Where do Ideas come from?

Probably the question I get asked more than any other as an author is where my ideas come from.

First of all, I’d like to debunk the myth that writers have better ideas than people who don’t write. It’s simply not true. It’s what people do with ideas that really counts.

I think it’s different for every author out there, how they turn an idea into something to put down on the page, but I’ll give you my personal top four.


This may sound like a fairly obvious one, but I can’t stress it enough. And it’s not just reading, but reading widely. Having worked for some time to empower children in their creative writing, it is so clear to me from their writing which children do read and which don’t. Children who read are more likely to take risks with their writing which, ultimately, is more fulfilling to read. So it’s no different for adults.

Reading is a pleasure for me, not a chore, so I can’t say I read in order to get ideas, but they bubble up naturally as I drink in the different stories and styles from the wealth of fabulous reading out there. For that reason, I am very particular about what I read and also, if I’m not enjoying something, I have no problem with putting it aside and picking up something that fizzes with the beauty of a well-told story.


I think we are all hard-wired to spend time in nature and if we don’t heed that call, we may suffer in unexpected ways. Whether it’s talking a morning walk, swimming in a lake, appreciating the splendour of an ancient tree, watching the sun set over the hills, working in the garden or going camping for the weekend, when we tune into the marvel of nature that unfolds around us each and every day, the natural world hands us something back: perspective and clarity. The upside of that (at least for me, I can’t vouch for other writers!) is a flowing river of ideas from which to fish for my stories.


For as long as I can remember, being in motion has really helped ideas to flow. Taking a walk in natural surroundings, as previously mentioned, can be particularly lovely, but it doesn’t just have to be this. In the past, I have had fantastic ideas for my stories whilst on the bus, going for a run and raking leaves. Whether rural, urban or suburban, just moving somehow, anyhow, can unstuck stuck ideas, or throw up ideas you never even knew you had.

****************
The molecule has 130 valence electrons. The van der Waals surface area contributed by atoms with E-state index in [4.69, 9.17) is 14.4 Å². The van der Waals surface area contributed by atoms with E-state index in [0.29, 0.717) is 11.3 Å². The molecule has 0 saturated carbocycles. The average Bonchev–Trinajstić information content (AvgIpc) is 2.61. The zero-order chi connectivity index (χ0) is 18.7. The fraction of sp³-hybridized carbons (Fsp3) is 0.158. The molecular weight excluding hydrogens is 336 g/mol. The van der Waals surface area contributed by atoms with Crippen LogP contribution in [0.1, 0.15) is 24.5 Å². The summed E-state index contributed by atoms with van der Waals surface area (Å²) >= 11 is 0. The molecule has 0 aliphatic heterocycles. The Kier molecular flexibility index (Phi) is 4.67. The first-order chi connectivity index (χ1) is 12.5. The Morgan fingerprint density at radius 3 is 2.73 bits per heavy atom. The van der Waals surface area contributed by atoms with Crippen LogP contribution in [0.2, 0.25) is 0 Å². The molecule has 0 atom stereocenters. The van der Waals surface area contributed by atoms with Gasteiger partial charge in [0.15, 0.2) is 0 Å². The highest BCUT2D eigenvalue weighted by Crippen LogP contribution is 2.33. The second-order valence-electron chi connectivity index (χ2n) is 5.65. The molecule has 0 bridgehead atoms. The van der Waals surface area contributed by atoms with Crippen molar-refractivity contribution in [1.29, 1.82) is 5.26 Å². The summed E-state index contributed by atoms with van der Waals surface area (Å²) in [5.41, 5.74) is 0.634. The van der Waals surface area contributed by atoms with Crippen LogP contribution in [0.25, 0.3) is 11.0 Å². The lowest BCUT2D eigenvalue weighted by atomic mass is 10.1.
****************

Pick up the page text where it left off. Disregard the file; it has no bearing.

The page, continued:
Morning Pages

I first wrote Morning Pages back in 2004 as part of The Artist’s Way, a self-development course designed to help people recognise and use their innate creativity. The idea was to write a stream of consciousness for three A4 sides the first thing every morning (and yes, this meant having to set my alarm clock for earlier – not easy!) – not too much thinking and no letting your internal critic cross things out or think of the perfect way to phrase something. I found this hugely instructive in the period leading up to writing my first novel and more recently, I have re-visited Morning Pages. I found it no less helpful this time around as I often found myself working through ideas about my new novel. I realised through this stream of consciousness that I needed to challenge myself and not fall back on my standard white, middle-class protagonist. What has emerged is, I hope, a character who is more nuanced and interesting.

I’m going to leave you with the words of composer Ludwig van Beethoven as he grapples with that elusive question of the source of ideas and inspiration.

‘Whence I take my ideas… I cannot say with any degree of certainty; they come to me uninvited, directly, or indirectly. I could almost grasp them in my hands, out in nature’s open, in the woods, during my promenades, in the silence of the night, at earliest dawn. They are roused by moods which in the poet’s case are transmuted into words, and in mine into tones, that sound, roar and storm until at last they take shape for me as notes.

Ludwig van Beethoven

If you have ever been interested in writing yourself, I’d urge you to play around with these but also find out what works for you.

Where do your ideas come from, in writing or your own work? What helps them to grow and what stagnates them? I’d love to hear from you!

If you’ve enjoyed this blog post, complement it with Why I still read aloud to my children; the importance of scribbling down ideas & top tips for aspiring writers.

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